Mexico’s economy accelerated more than analysts expected in the fourth quarter, led by a jump in agriculture output that lifted 2012 growth to 3.9 percent.
Gross domestic product rose 0.8 percent from the third quarter, an annualized rate of 3.1 percent, the national statistics agency said today on its website. The gain was more than the 0.6 percent median estimate in a Bloomberg survey of seven economists. Farming and fishing grew 2.1 percent from the previous quarter, services expanded 0.7 percent and manufacturing, mining, construction and utilities contracted 0.2 percent.
Analysts surveyed by Bloomberg expect Mexico’s economy, which expanded faster than Brazil’s in 2012 for a second consecutive year, to decelerate in 2013. Slowing inflation and concern that the second biggest Latin American economy will be dragged down by stalled growth in the U.S led traders to increase bets that Banco de Mexico may cut interest rates this year for the first time since 2009.
“Mexico again had a good year of expansion,” Carlos Capistran, chief Mexico economist at Bank of America Corp., said in an e-mail. “When you analyze and see that industry and services are weak, and that the aggregate number wasn’t bad because agriculture went very well, this will ratify expectations that the central bank will cut interest rates.”
Three-month interest-rate swaps, which reflect traders’ expectations on monetary policy, fell 16 basis points below the benchmark 28-day interbank rate last week, the lowest level since 2009, suggesting traders are growing more confident that central bank governor Agustin Carstens will reduce borrowing costs before June.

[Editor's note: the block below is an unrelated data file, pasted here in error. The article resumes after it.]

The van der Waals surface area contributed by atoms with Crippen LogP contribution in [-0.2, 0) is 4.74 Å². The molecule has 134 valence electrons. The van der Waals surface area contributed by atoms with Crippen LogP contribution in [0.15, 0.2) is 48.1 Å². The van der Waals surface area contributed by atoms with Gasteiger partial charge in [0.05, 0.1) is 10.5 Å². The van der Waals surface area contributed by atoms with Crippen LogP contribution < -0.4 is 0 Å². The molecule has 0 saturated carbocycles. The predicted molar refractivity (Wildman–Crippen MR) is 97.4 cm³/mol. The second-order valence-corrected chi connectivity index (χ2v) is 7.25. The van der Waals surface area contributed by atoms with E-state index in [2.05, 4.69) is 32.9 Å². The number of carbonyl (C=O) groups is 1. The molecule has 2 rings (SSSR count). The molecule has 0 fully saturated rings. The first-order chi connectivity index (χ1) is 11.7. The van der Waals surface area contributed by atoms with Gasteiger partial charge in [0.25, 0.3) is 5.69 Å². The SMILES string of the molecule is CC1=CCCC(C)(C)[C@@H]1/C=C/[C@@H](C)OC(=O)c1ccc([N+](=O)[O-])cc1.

The Mexican peso weakened 0.1 percent to 12.6971 per dollar at 11:45 a.m. in Mexico City today. Yields on Mexican government notes due in 2013 rose one basis point, or 0.01 percentage point, to 4.27 percent. Mexico’s bond market attracted a record $8.78 billion last year from overseas investors tracked by EPFR Global.
The economy grew 3.2 percent from the same quarter the previous year, matching the pace registered in the July to September period after a revision.
Banco de Mexico reiterated Feb. 13 it may cut its target rate from a record-low 4.5 percent if inflation continues to slow toward its 3 percent target. Consumer prices rose 3.25 percent in January, the slowest pace since Oct. 2011.
The central bank said it’s more probable that growth will decelerate this year given the risks of slower expansion in the U.S.
Gross domestic product in the U.S. dropped at a 0.1 percent annual rate in the fourth quarter, the worst performance since the second quarter of 2009, as the biggest plunge in defense spending in 40 years swamped gains for consumers and businesses.
Mexican industrial production unexpectedly fell in December from the year earlier for the first time in three years. More recent automobile production figures have signaled a pickup in manufacturing. Production of cars and light trucks increased 19.8 percent in January from a year earlier, the country’s automobile industry association said on Feb. 7.
Mexico will expand 3.5 percent this year, according to analysts surveyed by Bloomberg, matching Brazil, which grew 1 percent last year, the survey shows.
“The story about a rate cut is not about stimulating the economy, it’s about recognizing the achievement on inflation,” Alonso Cervera, an economist at Credit Suisse Group AG., said in a telephone interview from Mexico City.